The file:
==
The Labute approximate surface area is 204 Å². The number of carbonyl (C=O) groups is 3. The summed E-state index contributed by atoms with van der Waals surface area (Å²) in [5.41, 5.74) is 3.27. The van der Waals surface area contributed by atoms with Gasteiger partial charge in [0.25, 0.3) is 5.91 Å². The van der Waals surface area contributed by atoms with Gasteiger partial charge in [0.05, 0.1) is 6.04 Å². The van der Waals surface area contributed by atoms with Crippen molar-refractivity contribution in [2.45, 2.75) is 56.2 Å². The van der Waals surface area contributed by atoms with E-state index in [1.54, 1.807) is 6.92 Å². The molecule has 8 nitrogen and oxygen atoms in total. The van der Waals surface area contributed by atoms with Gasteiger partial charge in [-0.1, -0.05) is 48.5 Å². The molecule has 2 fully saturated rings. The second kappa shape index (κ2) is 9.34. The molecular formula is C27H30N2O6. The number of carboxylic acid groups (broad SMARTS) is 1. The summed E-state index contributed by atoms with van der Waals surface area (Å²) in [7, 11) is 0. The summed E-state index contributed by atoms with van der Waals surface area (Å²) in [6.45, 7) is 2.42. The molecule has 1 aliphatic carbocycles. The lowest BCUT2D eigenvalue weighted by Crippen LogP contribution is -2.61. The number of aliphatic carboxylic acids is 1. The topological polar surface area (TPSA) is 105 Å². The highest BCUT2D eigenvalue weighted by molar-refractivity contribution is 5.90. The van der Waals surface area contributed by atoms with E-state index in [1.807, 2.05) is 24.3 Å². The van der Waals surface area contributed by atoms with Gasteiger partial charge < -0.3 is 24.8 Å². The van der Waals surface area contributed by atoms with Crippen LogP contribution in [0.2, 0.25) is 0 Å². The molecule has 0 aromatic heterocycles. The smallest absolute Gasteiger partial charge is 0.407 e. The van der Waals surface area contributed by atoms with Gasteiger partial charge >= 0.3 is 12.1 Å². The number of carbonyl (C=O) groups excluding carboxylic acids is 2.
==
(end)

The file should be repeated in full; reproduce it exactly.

The Labute approximate surface area is 204 Å². The number of carbonyl (C=O) groups is 3. The summed E-state index contributed by atoms with van der Waals surface area (Å²) in [5.41, 5.74) is 3.27. The van der Waals surface area contributed by atoms with Gasteiger partial charge in [0.25, 0.3) is 5.91 Å². The van der Waals surface area contributed by atoms with Gasteiger partial charge in [0.05, 0.1) is 6.04 Å². The van der Waals surface area contributed by atoms with Crippen molar-refractivity contribution in [2.45, 2.75) is 56.2 Å². The van der Waals surface area contributed by atoms with E-state index in [1.54, 1.807) is 6.92 Å². The molecule has 8 nitrogen and oxygen atoms in total. The van der Waals surface area contributed by atoms with Gasteiger partial charge in [-0.1, -0.05) is 48.5 Å². The molecule has 2 fully saturated rings. The second kappa shape index (κ2) is 9.34. The molecular formula is C27H30N2O6. The number of carboxylic acid groups (broad SMARTS) is 1. The summed E-state index contributed by atoms with van der Waals surface area (Å²) in [7, 11) is 0. The summed E-state index contributed by atoms with van der Waals surface area (Å²) in [6.45, 7) is 2.42. The molecule has 1 aliphatic carbocycles. The lowest BCUT2D eigenvalue weighted by Crippen LogP contribution is -2.61. The number of aliphatic carboxylic acids is 1. The topological polar surface area (TPSA) is 105 Å². The highest BCUT2D eigenvalue weighted by molar-refractivity contribution is 5.90. The van der Waals surface area contributed by atoms with E-state index in [1.807, 2.05) is 24.3 Å². The van der Waals surface area contributed by atoms with Gasteiger partial charge < -0.3 is 24.8 Å². The van der Waals surface area contributed by atoms with Crippen LogP contribution in [0.2, 0.25) is 0 Å². The molecule has 0 aromatic heterocycles. The smallest absolute Gasteiger partial charge is 0.407 e. The van der Waals surface area contributed by atoms with Gasteiger partial charge >= 0.3 is 12.1 Å². The number of carbonyl (C=O) groups excluding carboxylic acids is 2.